A property doesn’t have to go fully into foreclosure to be impacted by distress.
Different stages of distress put different pressures on properties and their owners, and by understanding them, you’ll know the signals of a good deal in the making.
There are typically three stages to distressed properties: public market distress, private market distress, and deep distress.
If you know what to look for in each of these stages, you can be poised to act at exactly the right moment—when the property owner wants to sell but hasn’t yet defaulted on their mortgage.
PUBLIC MARKET DISTRESS
The first signs of distress, the hint of an impending recession, tend to start in the public market. When this begins, you see real estate investment trusts (REITs) and stock valuations slow down or start to decline. As soon as the market slows down, lenders quickly halt lending, too.
During this stage, you can expect margin calls to happen behind the scenes (remember what happened to my margin- called lender? This is exactly what happened), which can trigger opportunities for deals that can’t get financing. For example, in the 2008 subprime meltdown, investment firms such as Bear Stearns and Lehman Brothers began getting margin calls when their accounts ran out of money, and they went bankrupt. It all began with subdued, but not necessarily secret, turmoil in the public market.
If you notice this turmoil before it escalates, you can prepare to act quickly when distress drives discounts in property prices.
PRIVATE MARKET DISTRESS
Once the market distress worsens, it will start affecting the private markets. Property owners and institutional investors will begin taking proactive steps to limit their losses by pruning their portfolios. They can see capital calls and other potential problems coming down the pipeline and adjust their behavior accordingly. They’re trying to avoid foreclosure, even if it means losing some underperforming properties now. (See “Case Study: Hotel Nightmare or Dream?” in Chapter 5.)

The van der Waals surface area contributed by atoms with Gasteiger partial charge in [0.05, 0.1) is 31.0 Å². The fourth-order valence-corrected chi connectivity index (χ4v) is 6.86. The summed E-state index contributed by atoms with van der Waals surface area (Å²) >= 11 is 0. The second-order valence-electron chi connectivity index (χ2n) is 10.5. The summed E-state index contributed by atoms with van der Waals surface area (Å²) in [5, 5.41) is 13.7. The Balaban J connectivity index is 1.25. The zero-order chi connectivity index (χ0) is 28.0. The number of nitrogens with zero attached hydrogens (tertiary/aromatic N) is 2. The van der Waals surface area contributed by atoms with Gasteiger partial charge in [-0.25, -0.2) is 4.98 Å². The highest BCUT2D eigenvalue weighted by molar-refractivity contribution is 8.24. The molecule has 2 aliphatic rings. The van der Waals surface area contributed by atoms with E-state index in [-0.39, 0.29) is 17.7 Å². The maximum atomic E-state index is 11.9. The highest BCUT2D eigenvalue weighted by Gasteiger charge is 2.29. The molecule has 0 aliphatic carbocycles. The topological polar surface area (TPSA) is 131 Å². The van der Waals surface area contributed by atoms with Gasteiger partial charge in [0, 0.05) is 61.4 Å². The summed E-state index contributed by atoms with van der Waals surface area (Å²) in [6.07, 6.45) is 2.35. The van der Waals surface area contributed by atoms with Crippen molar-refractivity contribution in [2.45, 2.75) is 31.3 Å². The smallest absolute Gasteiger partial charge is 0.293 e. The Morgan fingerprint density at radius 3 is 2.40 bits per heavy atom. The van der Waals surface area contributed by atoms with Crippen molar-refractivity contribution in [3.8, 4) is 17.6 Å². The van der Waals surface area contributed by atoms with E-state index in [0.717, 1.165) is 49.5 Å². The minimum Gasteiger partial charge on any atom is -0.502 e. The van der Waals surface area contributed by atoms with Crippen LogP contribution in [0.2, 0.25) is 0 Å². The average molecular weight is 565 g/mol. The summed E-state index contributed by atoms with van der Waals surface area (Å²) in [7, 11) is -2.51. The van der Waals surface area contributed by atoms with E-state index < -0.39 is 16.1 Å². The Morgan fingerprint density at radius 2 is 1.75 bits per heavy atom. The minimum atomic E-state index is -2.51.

How the private market reacts will, of course, depend on the nature of the recession. Which assets are impacted—houses, hospitality, office buildings? You want to understand how the recession is starting so you can also predict its trajectory. For example, the COVID-19 pandemic locked down the hospitality industry, which caused ripple effects in surrounding businesses. If a convention center closed, the restaurants and shops around it lost business, too, even if they remained open.
Many businesses file for bankruptcy during this stage, which means an incoming flood of properties coming onto the market.
Last, we have the third stage, deep distress. With deep distress, something has happened to significantly change the market. Tenant demand may have decreased, a major company or industry could have moved out of an area (like what transpired in Detroit), a pandemic shut down the economy, or some other event occurred that triggered a deeper recession.
In this stage, properties start going through the foreclosure process, which means as a commercial real estate investor, you can find the most deeply discounted deals. However, as I said, you don’t have to wait until deep distress to find great deals. As investors prune their portfolios, you can buy discounted properties in the earlier stages, too.
To be truly successful in real estate, you need to be proactive, not passive.
Adopt an entrepreneurial hunger and go after the best deals you can make. Rarely are those the ones listed in the public forum that everyone can access; they’ll be the deals you hunted down and negotiated yourself.
Keep in mind that your competition has the same widely available information as you, so to get ahead of them, you need to dig up data they haven’t found. Scour your market, connect with owners, understand why their property is in distress, and then offer them a way out.
Don’t forget to snag a copy of my new book Catching Knives.
Packed with practical advice and personal anecdotes, this is your guidebook for embracing the next economic downturn and navigating the risk of distressed investing. With the right strategy, you can be one of the few who lean into hard times, make the most of them, and take advantage of once-in-a-generation opportunities.
LinkedIn: Jake Harris